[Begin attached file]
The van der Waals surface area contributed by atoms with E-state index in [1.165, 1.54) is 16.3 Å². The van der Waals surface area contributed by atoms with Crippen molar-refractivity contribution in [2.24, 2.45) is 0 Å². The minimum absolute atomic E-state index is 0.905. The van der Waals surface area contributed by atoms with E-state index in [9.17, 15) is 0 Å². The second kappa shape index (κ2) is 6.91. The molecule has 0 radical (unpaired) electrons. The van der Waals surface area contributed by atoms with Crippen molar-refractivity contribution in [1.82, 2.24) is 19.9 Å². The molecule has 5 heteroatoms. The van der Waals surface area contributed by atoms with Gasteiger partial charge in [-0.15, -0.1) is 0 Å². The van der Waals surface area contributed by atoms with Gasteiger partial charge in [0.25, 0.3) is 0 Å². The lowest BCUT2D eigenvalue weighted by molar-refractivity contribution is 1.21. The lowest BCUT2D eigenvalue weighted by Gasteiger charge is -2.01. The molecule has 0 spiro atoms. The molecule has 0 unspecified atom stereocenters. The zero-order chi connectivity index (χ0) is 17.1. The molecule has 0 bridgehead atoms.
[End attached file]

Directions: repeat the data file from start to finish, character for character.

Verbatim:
The van der Waals surface area contributed by atoms with E-state index in [1.165, 1.54) is 16.3 Å². The van der Waals surface area contributed by atoms with Crippen molar-refractivity contribution in [2.24, 2.45) is 0 Å². The minimum absolute atomic E-state index is 0.905. The van der Waals surface area contributed by atoms with E-state index in [9.17, 15) is 0 Å². The second kappa shape index (κ2) is 6.91. The molecule has 0 radical (unpaired) electrons. The van der Waals surface area contributed by atoms with Crippen molar-refractivity contribution in [1.82, 2.24) is 19.9 Å². The molecule has 5 heteroatoms. The van der Waals surface area contributed by atoms with Gasteiger partial charge in [-0.15, -0.1) is 0 Å². The van der Waals surface area contributed by atoms with Gasteiger partial charge in [0.25, 0.3) is 0 Å². The lowest BCUT2D eigenvalue weighted by molar-refractivity contribution is 1.21. The lowest BCUT2D eigenvalue weighted by Gasteiger charge is -2.01. The molecule has 0 spiro atoms. The molecule has 0 unspecified atom stereocenters. The zero-order chi connectivity index (χ0) is 17.1. The molecule has 0 bridgehead atoms.